Bill Gammage, the veteran historian and author of the ground breaking book, The Biggest Estate on Earth: How Aborigines Made Australia, will give a talk at the Daylesford Town Hall on Friday Nov 29. Bill Gammage is adjunct professor in the Humanities Research Centre at the Australian National University.
In this multi-award winning book, Bill refutes the common notion that pre-1788 Aboriginal people had no system of land management, on the contrary he shows that the people who lived here then had developed, over many generations, a complex, elaborate system of management to ensure the survival of their culture.
He suggests that time spent maintaining the landscape was a cultural obligation of great import. There’s an exhibition of works by colonial artist Thomas Clark at the Hamilton Art Gallery, a room full of 1850-60’s views of the western district ……wide open spaces, clear of stumps. Clark and other artists of the day had no agenda to paint anything other than what they saw. Where are the trees, now so plentiful?
Gammage uses written accounts by explorers and historians, and early landscape views (sketches, paintings, etc) to explain how Aborigines created an ideal landscape for obtaining the variety of food items they needed in their diet, and kept the countryside clear of dense vegetation (and thus dangerous fires).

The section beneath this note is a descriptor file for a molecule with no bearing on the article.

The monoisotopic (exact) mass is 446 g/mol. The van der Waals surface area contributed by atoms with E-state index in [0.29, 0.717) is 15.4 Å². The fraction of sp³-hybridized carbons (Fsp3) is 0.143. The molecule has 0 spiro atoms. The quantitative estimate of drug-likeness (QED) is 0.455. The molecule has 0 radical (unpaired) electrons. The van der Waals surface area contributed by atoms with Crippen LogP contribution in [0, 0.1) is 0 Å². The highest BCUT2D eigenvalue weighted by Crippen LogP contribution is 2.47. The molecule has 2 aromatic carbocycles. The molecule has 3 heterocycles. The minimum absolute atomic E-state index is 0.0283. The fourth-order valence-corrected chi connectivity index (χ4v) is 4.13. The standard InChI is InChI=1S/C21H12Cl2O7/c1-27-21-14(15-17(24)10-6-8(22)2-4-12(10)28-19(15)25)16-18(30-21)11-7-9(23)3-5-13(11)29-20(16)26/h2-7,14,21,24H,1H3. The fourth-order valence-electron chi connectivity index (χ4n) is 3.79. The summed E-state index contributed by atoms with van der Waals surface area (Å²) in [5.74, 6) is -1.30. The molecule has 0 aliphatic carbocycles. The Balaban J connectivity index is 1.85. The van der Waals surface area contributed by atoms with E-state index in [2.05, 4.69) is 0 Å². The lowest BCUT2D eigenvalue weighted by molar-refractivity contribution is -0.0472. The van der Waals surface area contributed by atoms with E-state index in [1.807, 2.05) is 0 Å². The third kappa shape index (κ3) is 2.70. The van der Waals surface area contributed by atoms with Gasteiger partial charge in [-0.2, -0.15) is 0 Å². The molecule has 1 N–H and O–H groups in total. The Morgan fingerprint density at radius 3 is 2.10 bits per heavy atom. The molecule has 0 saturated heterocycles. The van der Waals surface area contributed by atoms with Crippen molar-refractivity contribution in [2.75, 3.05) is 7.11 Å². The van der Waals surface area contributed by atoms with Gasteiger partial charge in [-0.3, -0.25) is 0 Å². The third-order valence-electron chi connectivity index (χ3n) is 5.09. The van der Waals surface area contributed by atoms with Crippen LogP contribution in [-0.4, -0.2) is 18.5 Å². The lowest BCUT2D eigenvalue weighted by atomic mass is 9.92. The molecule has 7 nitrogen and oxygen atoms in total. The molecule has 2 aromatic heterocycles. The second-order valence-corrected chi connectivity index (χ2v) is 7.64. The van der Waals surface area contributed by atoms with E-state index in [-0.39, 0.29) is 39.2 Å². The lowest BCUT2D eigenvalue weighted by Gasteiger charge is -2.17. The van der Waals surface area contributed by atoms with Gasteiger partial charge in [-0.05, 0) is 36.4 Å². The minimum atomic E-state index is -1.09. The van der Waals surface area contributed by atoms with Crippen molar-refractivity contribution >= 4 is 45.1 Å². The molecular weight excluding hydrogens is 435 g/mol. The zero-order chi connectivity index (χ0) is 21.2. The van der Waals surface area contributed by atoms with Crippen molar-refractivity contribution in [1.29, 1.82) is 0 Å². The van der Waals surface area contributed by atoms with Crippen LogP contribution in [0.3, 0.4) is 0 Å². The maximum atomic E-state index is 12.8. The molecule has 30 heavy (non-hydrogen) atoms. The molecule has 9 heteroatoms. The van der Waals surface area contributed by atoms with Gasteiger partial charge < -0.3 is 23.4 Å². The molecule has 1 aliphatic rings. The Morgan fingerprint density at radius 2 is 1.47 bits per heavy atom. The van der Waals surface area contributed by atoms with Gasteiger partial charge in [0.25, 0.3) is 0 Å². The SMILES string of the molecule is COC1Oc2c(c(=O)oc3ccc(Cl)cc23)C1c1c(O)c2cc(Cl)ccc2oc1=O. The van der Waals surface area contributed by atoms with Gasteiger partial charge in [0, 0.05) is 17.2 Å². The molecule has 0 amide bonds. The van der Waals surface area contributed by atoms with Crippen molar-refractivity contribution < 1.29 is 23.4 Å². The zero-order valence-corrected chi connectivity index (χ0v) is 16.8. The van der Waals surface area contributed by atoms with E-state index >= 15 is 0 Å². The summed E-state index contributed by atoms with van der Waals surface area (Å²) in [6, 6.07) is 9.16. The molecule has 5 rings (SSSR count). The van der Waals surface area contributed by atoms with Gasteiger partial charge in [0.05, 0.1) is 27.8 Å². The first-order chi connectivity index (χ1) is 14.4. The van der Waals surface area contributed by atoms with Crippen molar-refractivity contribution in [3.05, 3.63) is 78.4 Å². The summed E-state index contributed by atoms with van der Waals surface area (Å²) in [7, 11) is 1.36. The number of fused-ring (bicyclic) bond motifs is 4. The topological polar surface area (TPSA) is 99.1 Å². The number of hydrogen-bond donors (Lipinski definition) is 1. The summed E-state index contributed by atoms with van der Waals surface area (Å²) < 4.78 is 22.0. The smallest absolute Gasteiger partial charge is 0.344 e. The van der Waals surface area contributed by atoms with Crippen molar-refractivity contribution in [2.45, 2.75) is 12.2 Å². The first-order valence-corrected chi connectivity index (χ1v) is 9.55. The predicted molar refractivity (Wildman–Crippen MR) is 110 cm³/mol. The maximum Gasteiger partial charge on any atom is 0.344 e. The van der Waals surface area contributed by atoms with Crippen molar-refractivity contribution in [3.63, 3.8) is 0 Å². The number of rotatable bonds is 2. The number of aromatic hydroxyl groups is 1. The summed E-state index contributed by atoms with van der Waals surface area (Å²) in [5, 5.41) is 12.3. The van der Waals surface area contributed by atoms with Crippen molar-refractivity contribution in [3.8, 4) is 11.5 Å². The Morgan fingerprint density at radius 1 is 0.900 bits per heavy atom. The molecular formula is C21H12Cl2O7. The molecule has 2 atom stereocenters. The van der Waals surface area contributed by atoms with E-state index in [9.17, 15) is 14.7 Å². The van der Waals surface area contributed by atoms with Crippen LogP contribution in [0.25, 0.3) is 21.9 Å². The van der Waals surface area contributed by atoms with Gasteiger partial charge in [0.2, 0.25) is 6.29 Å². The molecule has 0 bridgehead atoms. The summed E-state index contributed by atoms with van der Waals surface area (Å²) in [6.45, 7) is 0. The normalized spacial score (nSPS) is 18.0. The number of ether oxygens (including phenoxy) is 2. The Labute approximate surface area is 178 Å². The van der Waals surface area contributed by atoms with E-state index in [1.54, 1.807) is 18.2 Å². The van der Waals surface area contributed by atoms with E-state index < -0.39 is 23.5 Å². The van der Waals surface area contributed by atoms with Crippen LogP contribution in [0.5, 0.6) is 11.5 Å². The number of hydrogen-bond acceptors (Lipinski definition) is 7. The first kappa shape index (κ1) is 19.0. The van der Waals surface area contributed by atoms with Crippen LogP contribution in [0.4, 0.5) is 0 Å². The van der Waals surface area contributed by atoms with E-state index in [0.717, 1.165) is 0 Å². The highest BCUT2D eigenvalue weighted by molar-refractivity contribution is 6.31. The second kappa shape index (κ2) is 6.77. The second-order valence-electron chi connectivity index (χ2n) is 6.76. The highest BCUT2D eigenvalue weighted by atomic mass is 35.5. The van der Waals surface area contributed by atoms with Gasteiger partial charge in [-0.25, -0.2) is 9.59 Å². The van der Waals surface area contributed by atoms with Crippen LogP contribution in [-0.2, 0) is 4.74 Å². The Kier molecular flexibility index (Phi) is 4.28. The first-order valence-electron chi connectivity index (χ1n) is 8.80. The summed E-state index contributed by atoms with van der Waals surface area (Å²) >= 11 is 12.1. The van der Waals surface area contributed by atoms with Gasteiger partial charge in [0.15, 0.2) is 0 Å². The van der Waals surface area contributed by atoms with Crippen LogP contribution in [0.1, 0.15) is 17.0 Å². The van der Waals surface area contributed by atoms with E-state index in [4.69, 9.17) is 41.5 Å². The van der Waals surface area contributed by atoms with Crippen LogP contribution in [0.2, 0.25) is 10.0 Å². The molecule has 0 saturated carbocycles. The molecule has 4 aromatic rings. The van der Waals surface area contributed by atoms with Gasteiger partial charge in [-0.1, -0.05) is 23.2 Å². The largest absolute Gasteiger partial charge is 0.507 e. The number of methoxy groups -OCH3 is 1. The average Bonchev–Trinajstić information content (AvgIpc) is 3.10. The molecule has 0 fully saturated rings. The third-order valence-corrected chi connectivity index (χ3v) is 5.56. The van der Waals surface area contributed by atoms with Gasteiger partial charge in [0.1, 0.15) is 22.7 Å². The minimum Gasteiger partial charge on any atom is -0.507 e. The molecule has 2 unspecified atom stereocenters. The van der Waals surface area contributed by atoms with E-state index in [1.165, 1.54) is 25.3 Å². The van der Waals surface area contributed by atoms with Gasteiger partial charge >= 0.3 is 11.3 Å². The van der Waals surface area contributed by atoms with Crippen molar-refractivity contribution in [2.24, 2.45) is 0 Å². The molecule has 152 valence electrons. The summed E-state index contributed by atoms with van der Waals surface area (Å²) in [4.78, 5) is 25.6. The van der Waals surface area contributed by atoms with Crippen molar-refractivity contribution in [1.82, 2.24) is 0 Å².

The indigenous Australians were more efficient than Europeans, Bill asserts, in getting food, shelter and other needs from the land, mostly by the use of fire and manipulation of the life-cycles of food plants.
Once the fire-based land management systems was removed with the arrival of Europeans, the continent became overgrown and thus more fire prone (made worse, as well, by the climate changing to a much drier one). With The Biggest Estate on Earth, Bill has updated the history of Australia, and our way of seeing our land. If his conclusions will be debated, they speak directly to contemporary concerns with land and land care. The central premise of The Biggest Estate on Earth is that before white settlement, the continent had been looked after by mindful and meticulous caretakers.
The talk is organised by the Hepburn Relocalisation Network. Do not miss this rare opportunity.
Entry $10/$8 pre booked $15/$12 at the door
Here is Bill Gammage talking about the book.
Review on the Wheeler Centre website.
(The recording of his talk, introduced by HRN’s Su Dennett is available here.)